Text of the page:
STEWART—How long was that moment?
CHARLES—It was every night of December for three minutes. You Are My Sister (TURNING) was a video for a song by Antony Hegarty. The images were huge; we had that Google billboard that’s a block long and 47 other screens. It was a little hard to take in. My images were of these Downtown women like Johanna Constantine and Kembra Pfahler, Anthony said it took ten years for us to get from the most fringe Downtown elements to Times Square. Times
Square eventually absorbs everything. In the 70s I used to go to Times Square all the time week to see Hollywood movies in those crummy theaters. Then in 1984, I made a film in Times Square. At that time, there was no light there—none! But now it’s always like daylight.
STEWART—What film did you make there?
CHARLES—It’s called From an Island Summer. It starts out in a dance studio and end up in Times Square. It’s an old thing.
STEWART—I like this idea about keeping footage. You said you used to bring a camera to parties, and you have all of this footage that you could potentially still use.
CHARLES—The only thing about documenting everything is then you have to relive it; to find the good, you know you have to go back in time. It’s better if you focus on what you want to film.
STEWART—When you made Hail the New Puritan, there were aspects that were edited out you wanted to keep in.
CHARLES—The sex scene. We could do anything we wanted, and I was going to do a sex scene. They said of course, if you’re working with Michael Clark there can be a sex scene. They called it a “love scene”. In the rough edit, I made it really raunchy. Then the straight commissioning editor watched it, and they suggested that I take some of it out.
STEWART—You probably have so many things that got edited out from these sorts of situations.
CHARLES—When you’re shooting, you know that it’s not going to make it into the final cut. I actually did one real porno; it was a gay porno. It’s distributed in pornography shops.
STEWART—Is it under your name?
CHARLES—I put it in my book, but it’s not under my name. I did it under the name Jack Shoot. It’s called Staten Island Sex Cult. It was shot in Staten Island in a brothel.
STEWART—Are you friends with the people in it?
CHARLES—I didn’t know them, I did auditions. I couldn’t film my friends having sex!
STEWART—[Laughs] We’re talking about all your obscure works that you don’t even consider work, like your theater thing.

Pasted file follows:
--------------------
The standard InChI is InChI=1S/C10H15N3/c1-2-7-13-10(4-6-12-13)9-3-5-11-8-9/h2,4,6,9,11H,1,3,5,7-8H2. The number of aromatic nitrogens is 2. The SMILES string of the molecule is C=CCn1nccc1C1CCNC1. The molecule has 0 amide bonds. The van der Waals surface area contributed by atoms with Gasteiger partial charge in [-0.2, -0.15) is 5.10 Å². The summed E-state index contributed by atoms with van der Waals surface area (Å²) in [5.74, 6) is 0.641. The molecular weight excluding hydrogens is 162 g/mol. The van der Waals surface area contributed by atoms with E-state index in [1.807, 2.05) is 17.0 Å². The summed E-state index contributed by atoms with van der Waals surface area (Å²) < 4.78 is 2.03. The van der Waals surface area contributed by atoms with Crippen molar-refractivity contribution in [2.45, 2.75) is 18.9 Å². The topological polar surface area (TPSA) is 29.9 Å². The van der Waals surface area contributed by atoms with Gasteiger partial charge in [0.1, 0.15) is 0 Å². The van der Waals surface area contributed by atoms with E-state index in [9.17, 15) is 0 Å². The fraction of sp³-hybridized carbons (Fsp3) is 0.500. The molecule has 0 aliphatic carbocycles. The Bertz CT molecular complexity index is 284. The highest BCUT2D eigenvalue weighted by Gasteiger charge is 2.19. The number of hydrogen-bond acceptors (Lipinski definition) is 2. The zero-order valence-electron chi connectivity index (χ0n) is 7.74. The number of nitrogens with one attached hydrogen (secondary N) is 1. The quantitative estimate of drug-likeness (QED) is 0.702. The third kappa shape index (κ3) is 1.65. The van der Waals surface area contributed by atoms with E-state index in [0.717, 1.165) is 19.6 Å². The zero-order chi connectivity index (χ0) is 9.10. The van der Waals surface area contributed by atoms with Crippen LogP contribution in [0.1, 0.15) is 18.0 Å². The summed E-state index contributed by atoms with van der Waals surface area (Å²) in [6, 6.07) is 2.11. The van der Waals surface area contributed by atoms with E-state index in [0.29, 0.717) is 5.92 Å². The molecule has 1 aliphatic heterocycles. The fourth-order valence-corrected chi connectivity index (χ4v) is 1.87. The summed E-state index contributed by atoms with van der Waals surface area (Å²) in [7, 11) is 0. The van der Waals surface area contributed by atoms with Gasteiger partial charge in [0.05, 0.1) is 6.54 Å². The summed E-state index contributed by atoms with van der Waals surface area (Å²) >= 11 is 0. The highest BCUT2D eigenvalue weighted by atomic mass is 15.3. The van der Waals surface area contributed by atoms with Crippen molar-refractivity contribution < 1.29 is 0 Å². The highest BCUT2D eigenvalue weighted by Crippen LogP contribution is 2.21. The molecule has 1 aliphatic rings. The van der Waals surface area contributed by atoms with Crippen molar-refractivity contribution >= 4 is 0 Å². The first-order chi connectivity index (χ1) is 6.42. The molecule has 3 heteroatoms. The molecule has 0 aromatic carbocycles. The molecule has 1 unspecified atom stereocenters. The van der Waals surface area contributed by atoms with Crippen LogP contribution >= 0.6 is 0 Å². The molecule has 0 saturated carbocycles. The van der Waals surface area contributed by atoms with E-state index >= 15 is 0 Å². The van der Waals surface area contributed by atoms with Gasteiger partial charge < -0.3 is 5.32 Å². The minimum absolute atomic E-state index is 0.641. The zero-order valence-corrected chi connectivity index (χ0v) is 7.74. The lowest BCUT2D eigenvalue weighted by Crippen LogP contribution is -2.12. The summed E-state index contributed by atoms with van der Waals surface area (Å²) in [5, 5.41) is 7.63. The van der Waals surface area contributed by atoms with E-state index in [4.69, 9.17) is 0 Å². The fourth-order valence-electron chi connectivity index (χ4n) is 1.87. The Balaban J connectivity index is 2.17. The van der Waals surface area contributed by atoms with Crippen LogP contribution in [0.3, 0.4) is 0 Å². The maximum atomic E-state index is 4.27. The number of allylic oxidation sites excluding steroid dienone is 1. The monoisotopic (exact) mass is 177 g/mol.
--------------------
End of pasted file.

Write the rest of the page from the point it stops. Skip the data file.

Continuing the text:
CHARLES—I don’t really have much more to say about gossip than I have to say about intellectual content.
STEWART—My unofficial theme for this interview was “I just want to girl talk with Charles.”
CHARLES—Call me Charlie. I have another ambitious project: I’m doing a residency at Impact, an experimental media center that has amazing equipment and staff. I’m going to do a live-video performance with dancers, which I’ve never done before. It’ll be my first 3D project—with 3D cameras and projection, and six live dancers. I’m working with two different dancers, Silas Riener and Rashaun Mitchell, who are choreographers and former Merce Cunningham Company members.
STEWART—How does new technology affects your work?
CHARLES—I love new technology. Everything I’ve ever done—filmmaking, video, computers—I learned from books. I’ve never had a class or anything like that, but I’m interested in new things. I finally learned After Effects, and I started thinking to myself this is it, I’m going draw the line there, I’m not learning 3D. I have enough for the rest of my life just doing 2D. But last summer, of course I learned this 3D program. I want to do something different—you have to grow with technology. I’ve done everything myself so far. That’s the pleasure, I don’t really wanna be those artist/entrepreneur/ managers. One critic in Europe said my work is a bit artisanal. And I said, “Yes! I like doing the stuff. I like to do the work.”
This article is found in Document Issue 6 out now in select boutiques and newsstands internationally.